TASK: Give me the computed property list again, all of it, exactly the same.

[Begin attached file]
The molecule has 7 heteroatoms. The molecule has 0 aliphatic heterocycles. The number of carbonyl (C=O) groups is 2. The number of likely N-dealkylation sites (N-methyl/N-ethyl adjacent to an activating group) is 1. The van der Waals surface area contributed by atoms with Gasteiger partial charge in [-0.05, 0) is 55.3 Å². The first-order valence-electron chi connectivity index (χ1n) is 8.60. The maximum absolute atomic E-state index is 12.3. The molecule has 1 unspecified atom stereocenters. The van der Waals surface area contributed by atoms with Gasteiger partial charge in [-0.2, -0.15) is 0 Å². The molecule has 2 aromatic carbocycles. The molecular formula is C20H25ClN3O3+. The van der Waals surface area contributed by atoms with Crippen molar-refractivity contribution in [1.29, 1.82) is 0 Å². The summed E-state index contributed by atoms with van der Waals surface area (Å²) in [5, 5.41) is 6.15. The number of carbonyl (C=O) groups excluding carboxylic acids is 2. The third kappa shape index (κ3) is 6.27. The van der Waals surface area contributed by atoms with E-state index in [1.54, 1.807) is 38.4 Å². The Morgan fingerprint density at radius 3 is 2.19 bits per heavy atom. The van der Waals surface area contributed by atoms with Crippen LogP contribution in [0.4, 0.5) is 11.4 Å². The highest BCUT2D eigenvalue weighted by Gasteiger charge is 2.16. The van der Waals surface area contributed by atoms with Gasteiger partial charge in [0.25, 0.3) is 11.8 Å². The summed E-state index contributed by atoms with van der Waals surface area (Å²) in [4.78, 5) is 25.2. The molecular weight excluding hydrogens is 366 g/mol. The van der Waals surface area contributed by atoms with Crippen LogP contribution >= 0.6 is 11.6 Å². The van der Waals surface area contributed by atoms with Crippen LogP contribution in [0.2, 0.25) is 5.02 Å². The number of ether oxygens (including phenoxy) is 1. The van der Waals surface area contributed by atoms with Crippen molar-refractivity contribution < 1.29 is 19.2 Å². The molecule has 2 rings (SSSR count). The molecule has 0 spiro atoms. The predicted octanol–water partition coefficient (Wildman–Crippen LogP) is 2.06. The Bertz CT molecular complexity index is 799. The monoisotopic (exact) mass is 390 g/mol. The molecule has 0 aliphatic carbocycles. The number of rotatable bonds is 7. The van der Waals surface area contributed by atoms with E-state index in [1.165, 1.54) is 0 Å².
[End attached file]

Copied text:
The molecule has 7 heteroatoms. The molecule has 0 aliphatic heterocycles. The number of carbonyl (C=O) groups is 2. The number of likely N-dealkylation sites (N-methyl/N-ethyl adjacent to an activating group) is 1. The van der Waals surface area contributed by atoms with Gasteiger partial charge in [-0.05, 0) is 55.3 Å². The first-order valence-electron chi connectivity index (χ1n) is 8.60. The maximum absolute atomic E-state index is 12.3. The molecule has 1 unspecified atom stereocenters. The van der Waals surface area contributed by atoms with Gasteiger partial charge in [-0.2, -0.15) is 0 Å². The molecule has 2 aromatic carbocycles. The molecular formula is C20H25ClN3O3+. The van der Waals surface area contributed by atoms with Crippen molar-refractivity contribution in [1.29, 1.82) is 0 Å². The summed E-state index contributed by atoms with van der Waals surface area (Å²) in [5, 5.41) is 6.15. The number of carbonyl (C=O) groups excluding carboxylic acids is 2. The third kappa shape index (κ3) is 6.27. The van der Waals surface area contributed by atoms with E-state index in [1.54, 1.807) is 38.4 Å². The Morgan fingerprint density at radius 3 is 2.19 bits per heavy atom. The van der Waals surface area contributed by atoms with Crippen LogP contribution in [0.4, 0.5) is 11.4 Å². The highest BCUT2D eigenvalue weighted by Gasteiger charge is 2.16. The van der Waals surface area contributed by atoms with Gasteiger partial charge in [0.25, 0.3) is 11.8 Å². The summed E-state index contributed by atoms with van der Waals surface area (Å²) in [4.78, 5) is 25.2. The molecular weight excluding hydrogens is 366 g/mol. The van der Waals surface area contributed by atoms with Crippen LogP contribution >= 0.6 is 11.6 Å². The van der Waals surface area contributed by atoms with Crippen LogP contribution in [0.2, 0.25) is 5.02 Å². The number of ether oxygens (including phenoxy) is 1. The van der Waals surface area contributed by atoms with Crippen molar-refractivity contribution < 1.29 is 19.2 Å². The molecule has 2 rings (SSSR count). The molecule has 0 spiro atoms. The predicted octanol–water partition coefficient (Wildman–Crippen LogP) is 2.06. The Bertz CT molecular complexity index is 799. The monoisotopic (exact) mass is 390 g/mol. The molecule has 0 aliphatic carbocycles. The number of rotatable bonds is 7. The van der Waals surface area contributed by atoms with E-state index in [1.165, 1.54) is 0 Å².